Vandals cause £100,000 worth of damage to Glasgow school

MULTIPLE attacks by vandals on a Glasgow primary school have caused £100,000 of damage.

Vandals struck at St Catherine's primary school and caused £100,000 worth of damage. Picture: SWNS
Vandals struck at St Catherine's primary school and caused £100,000 worth of damage. Picture: SWNS

Thugs, believed to be former pupils, have smashed windows, broken into a garden hut and thrown equipment across the playground during the break-ins at St Catherine’s Primary School.

Staff and pupils are said to be “absolutely devastated” by the damage caused, while headteacher Donna McKay said her pupils’ school experience is being “ruined” and fears someone will be seriously hurt.

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Ms McKay said: “My staff and I are absolutely devastated at the amount of damage that’s been caused over the past few months but I really feel sorry for my pupils as it’s their learning and their school experience that is being ruined.

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“For instance, we recently received a Food for Thought Grant to improve our outdoor learning for next term and last week, in addition to smashing six windows, they also broke into our garden hut and broke every bit of equipment in there and threw it all over the playground.

“This will have a devastating impact on lessons we had planned for next term as we can’t simply go out and purchase everything again.” She added: “I also worry that eventually someone is going to get seriously hurt as there is always so much broken glass about and they climb all over the roof of the building.”

The cost of the damage from various attacks over the past year has cost more than £100,000 to repair.

And drugs and alcohol are believed to be involved after smashed booze bottles and drugs paraphernalia were found in the playground.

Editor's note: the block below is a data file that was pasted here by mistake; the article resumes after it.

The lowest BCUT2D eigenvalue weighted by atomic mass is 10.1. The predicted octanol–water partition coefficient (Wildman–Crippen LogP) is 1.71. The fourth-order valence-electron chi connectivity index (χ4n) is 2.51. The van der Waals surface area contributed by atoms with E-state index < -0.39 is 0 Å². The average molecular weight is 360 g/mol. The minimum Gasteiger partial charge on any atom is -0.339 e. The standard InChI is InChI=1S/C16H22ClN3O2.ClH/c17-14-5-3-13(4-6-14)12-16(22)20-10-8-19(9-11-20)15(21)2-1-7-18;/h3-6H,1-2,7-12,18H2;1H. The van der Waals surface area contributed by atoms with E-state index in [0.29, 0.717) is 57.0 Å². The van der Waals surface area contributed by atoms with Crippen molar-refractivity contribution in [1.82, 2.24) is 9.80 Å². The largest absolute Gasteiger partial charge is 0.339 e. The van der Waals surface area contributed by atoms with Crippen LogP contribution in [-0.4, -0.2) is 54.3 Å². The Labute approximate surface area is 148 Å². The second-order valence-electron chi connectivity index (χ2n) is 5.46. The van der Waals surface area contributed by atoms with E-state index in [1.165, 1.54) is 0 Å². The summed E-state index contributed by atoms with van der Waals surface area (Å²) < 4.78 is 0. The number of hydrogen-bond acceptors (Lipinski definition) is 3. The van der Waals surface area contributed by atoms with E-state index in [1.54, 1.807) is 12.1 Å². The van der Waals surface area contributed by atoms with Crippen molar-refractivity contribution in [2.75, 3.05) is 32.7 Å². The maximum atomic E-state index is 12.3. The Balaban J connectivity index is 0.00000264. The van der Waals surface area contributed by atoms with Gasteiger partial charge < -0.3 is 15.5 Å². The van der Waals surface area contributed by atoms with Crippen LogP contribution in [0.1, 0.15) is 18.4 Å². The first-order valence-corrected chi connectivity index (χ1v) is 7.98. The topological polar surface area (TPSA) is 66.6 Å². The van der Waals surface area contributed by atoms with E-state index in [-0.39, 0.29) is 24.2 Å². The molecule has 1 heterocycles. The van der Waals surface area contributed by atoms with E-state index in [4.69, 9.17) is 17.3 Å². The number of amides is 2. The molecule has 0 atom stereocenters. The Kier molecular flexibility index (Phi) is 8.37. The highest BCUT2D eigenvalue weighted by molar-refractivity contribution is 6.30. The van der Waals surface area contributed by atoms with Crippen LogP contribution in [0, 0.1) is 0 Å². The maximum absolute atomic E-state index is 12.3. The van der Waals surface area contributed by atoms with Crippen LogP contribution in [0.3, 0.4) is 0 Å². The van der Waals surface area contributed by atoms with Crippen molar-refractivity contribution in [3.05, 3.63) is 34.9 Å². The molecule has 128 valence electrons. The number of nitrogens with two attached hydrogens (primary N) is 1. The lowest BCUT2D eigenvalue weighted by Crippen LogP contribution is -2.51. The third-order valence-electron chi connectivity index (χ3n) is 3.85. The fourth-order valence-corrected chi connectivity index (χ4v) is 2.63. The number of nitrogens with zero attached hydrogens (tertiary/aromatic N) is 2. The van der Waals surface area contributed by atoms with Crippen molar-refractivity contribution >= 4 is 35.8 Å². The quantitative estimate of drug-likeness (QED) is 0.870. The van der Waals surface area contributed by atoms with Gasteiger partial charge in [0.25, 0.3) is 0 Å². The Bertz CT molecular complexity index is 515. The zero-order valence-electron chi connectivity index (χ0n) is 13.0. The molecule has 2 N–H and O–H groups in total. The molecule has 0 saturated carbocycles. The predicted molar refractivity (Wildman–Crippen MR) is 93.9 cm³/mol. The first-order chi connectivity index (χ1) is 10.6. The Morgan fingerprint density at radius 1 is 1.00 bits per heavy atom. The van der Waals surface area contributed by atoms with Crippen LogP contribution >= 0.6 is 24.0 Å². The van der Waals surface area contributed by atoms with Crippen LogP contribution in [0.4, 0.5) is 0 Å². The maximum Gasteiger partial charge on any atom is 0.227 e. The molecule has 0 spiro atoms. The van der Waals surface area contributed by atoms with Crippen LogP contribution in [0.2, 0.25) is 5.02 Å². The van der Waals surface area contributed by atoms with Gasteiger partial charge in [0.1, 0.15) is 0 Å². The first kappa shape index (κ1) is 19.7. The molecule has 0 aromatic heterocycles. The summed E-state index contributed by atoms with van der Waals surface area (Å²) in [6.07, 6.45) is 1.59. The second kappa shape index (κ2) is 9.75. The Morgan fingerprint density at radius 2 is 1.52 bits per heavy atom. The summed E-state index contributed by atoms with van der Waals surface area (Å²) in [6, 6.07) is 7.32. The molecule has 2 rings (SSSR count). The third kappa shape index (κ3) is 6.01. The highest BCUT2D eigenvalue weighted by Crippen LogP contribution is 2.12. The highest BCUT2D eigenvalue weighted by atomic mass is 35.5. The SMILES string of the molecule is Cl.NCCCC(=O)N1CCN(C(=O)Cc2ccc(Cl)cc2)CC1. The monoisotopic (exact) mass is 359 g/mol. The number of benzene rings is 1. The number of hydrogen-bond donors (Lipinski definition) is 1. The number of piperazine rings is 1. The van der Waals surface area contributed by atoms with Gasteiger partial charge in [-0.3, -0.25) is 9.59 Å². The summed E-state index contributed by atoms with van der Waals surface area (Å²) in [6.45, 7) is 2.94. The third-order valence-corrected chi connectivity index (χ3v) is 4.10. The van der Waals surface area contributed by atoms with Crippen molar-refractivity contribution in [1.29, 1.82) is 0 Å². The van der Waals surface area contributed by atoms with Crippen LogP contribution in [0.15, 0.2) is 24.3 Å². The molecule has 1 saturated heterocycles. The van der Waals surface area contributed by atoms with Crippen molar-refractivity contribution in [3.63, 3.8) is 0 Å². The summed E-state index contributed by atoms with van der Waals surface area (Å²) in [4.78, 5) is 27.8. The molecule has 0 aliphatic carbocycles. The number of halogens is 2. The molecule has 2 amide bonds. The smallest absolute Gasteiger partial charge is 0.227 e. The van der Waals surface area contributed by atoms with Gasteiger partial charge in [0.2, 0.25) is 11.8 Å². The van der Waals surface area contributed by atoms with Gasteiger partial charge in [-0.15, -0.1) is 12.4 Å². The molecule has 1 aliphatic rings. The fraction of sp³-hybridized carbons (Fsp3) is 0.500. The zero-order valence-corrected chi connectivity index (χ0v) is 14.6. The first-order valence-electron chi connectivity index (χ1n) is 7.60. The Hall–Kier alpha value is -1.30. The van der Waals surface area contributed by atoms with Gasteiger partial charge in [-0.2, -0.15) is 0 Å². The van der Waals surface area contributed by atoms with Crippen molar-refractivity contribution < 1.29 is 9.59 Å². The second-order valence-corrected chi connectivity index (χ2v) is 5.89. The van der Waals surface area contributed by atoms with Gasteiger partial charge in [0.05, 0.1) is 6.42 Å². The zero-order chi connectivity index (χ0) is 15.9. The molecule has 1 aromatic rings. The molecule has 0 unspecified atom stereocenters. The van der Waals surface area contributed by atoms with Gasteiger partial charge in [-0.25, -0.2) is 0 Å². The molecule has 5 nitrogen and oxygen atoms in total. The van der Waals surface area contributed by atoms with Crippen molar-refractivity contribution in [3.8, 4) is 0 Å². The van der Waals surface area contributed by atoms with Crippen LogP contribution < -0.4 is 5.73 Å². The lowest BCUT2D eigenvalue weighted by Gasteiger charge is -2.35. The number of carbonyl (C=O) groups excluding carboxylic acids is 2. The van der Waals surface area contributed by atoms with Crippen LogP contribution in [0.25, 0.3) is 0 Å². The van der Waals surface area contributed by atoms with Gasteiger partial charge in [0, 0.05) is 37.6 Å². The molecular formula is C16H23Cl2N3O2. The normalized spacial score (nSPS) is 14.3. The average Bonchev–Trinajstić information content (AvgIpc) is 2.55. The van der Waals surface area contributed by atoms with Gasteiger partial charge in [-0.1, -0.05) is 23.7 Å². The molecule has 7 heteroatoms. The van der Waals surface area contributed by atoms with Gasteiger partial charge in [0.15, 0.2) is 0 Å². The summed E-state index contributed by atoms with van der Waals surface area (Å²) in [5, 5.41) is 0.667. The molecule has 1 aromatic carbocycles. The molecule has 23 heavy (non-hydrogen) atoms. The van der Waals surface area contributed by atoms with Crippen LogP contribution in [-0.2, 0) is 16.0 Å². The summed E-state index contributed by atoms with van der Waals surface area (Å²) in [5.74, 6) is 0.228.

Other damage inflicted includes a gazebo being set on fire, damage to a bike shed so bad it had to be removed, holes kicked in PVC doors, PVC doors melted and guttering broken when vandals used it to climb on the roof.

Glasgow City Council put in preventative measures to stop it happening including metal grids covering five classroom’s windows.

These were pulled off the walls, ripping out the PVC frames, and the windows were smashed again.

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A metal hut housing gardening equipment was broken into and equipment vandalised. And fires have been set in the school playground.

In the most recent attack, on June 29, three toilet windows, two windows in the school annex and a stairwell window were smashed.

The garden hut’s door lock was broken and the contents vandalised and strewn across the playground.

Just the week before, more windows in the annex were smashed.

It is believed a group of former pupils is responsible for the bulk of the damage and some have been identified by parents and pupils. But no one is willing to give a statement to police.

A Police Scotland spokeswoman said: “Anyone with information about these incidents is asked to contact officers at Easterhouse Police Office on 101.”

Liz Cameron, executive member for children, young people and lifelong learning, said: “These people should be ashamed of themselves.

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“It is not only the fabric of the building that’s being damaged by these mindless vandals but the learning of all the children in the school.”